10 June 1918|
|Died||23 October 2011
|Genres||Jordanian Folklore, Arabic Music|
|Occupations||Vocalist, Composer, Lyricist|
He was the first Jordanian to collect, write, sing, and compose Jordanian folkloric music. He presented and appeared in more than 750 works, many of which were covered by other Arab singers such as Wadih El Safi, Nasri Shamseddine and Omar Al-Abdallat. Tawfiq's last performance was with the Lebanese singer Wadih El Safi.
Early life and education 
Tawfiq Nimri was born in the town of Al Husn, Jordan in 1918, he spent his childhood with his grandfather Rizqalla Al-Nimri after the death of his father. Tawfiq's childhood name was Fad'ous (Arabic: فـدعوس); the name was given by one of sheikhs whose name was the same, he was later renamed Tawfiq by the principal of his school. He is best known for Folkloric songs. He studied at the Catholic School for two years, during which was the supervisor of the chorale of the church. He learned the Greek language in order to perform hymns in Greek Byzantine style.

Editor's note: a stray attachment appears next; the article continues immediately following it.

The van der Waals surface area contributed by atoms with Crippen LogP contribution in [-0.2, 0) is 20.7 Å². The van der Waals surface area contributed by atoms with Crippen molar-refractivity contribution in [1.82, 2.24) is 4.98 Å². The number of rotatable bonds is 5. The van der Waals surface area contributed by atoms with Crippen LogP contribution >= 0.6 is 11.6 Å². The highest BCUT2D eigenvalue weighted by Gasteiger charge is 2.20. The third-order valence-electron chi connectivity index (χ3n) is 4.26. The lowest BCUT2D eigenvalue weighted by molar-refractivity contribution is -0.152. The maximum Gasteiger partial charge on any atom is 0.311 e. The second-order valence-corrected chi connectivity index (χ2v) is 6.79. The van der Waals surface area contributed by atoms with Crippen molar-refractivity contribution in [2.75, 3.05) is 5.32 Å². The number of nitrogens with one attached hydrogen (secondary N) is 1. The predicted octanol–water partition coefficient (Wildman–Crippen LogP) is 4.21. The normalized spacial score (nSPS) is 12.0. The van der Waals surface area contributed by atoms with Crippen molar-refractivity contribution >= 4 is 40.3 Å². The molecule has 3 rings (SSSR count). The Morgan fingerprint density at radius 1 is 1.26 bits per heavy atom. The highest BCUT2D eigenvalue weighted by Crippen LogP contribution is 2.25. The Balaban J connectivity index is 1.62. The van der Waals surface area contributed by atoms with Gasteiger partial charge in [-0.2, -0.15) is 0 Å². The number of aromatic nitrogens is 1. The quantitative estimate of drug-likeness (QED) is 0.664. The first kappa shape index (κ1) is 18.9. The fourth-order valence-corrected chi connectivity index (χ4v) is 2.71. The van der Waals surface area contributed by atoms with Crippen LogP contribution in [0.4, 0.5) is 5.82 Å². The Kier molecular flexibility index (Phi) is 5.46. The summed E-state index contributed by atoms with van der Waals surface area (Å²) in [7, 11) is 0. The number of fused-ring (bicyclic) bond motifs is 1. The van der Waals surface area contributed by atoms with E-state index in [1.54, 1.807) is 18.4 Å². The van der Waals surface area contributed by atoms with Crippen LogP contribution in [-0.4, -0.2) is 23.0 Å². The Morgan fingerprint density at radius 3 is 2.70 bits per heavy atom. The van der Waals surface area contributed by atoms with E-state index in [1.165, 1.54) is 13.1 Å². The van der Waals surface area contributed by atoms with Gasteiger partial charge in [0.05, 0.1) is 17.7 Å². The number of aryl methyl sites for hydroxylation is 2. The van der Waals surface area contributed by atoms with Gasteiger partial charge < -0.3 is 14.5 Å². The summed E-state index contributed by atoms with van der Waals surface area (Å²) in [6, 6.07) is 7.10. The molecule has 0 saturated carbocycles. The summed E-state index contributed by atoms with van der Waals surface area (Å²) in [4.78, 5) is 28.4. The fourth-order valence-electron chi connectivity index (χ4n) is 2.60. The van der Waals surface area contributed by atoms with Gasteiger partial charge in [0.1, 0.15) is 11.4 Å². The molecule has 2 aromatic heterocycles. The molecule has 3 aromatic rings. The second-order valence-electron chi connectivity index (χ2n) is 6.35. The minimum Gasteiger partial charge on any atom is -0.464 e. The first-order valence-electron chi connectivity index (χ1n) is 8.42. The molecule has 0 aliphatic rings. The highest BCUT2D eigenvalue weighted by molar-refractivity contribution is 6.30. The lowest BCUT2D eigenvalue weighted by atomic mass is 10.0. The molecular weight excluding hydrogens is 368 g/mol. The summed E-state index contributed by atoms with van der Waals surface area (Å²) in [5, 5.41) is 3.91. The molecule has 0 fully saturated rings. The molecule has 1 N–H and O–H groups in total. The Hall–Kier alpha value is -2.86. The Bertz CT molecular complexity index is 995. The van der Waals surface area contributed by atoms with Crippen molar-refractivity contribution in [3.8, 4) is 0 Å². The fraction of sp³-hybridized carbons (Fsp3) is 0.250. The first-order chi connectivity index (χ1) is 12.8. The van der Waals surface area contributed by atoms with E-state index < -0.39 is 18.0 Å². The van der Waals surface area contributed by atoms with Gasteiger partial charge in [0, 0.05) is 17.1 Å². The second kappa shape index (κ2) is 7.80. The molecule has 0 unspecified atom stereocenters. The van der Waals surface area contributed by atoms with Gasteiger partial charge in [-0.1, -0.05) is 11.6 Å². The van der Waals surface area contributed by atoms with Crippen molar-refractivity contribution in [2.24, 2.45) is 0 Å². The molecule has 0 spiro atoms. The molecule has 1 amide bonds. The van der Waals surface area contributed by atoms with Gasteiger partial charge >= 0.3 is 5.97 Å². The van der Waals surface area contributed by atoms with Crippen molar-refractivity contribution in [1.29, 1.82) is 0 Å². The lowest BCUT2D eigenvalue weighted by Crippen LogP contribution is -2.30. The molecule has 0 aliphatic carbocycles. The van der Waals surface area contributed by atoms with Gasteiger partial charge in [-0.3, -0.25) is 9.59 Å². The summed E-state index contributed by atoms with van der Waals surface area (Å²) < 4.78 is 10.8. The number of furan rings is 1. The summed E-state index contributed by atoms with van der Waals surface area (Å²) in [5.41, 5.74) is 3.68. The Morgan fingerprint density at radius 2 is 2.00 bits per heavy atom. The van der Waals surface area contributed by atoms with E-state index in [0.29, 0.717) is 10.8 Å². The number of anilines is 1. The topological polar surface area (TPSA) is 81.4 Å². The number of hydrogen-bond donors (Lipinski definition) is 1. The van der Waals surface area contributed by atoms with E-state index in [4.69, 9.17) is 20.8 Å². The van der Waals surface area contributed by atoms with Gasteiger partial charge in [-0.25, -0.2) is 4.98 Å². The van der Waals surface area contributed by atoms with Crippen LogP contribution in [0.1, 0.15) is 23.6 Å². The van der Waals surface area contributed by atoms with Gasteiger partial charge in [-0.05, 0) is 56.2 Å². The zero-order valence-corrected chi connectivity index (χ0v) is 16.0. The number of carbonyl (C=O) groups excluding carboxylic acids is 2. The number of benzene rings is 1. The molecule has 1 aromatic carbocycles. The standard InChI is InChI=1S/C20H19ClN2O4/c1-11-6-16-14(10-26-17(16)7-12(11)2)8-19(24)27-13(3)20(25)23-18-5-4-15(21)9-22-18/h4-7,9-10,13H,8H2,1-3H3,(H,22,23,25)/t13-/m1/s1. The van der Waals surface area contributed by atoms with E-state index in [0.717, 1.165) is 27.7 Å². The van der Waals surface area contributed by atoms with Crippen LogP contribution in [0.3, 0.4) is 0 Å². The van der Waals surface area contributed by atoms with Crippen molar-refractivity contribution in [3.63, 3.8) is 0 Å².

|This section requires expansion. (December 2012)|
Nimri joined the British Army during World War II and was assigned to Haifa-Baghdad Road as a payroll officer. As entertainment, Nimri often played his oud and sang with the British soldiers – he even learned to play and sing the German love song Lili Marlene.
Nimri left after seven years in service and relocated in 1949 to Ramallah where he worked at a local radio station and composed many songs, one of which was performed during the visit of Abdullah I of Jordan. Ten years later he moved to Amman where he joined Jordan Radio and performed/composed many songs.
|This section requires expansion. (November 2012)|
|This article on a Jordanian singer is a stub. You can help Wikipedia by expanding it.|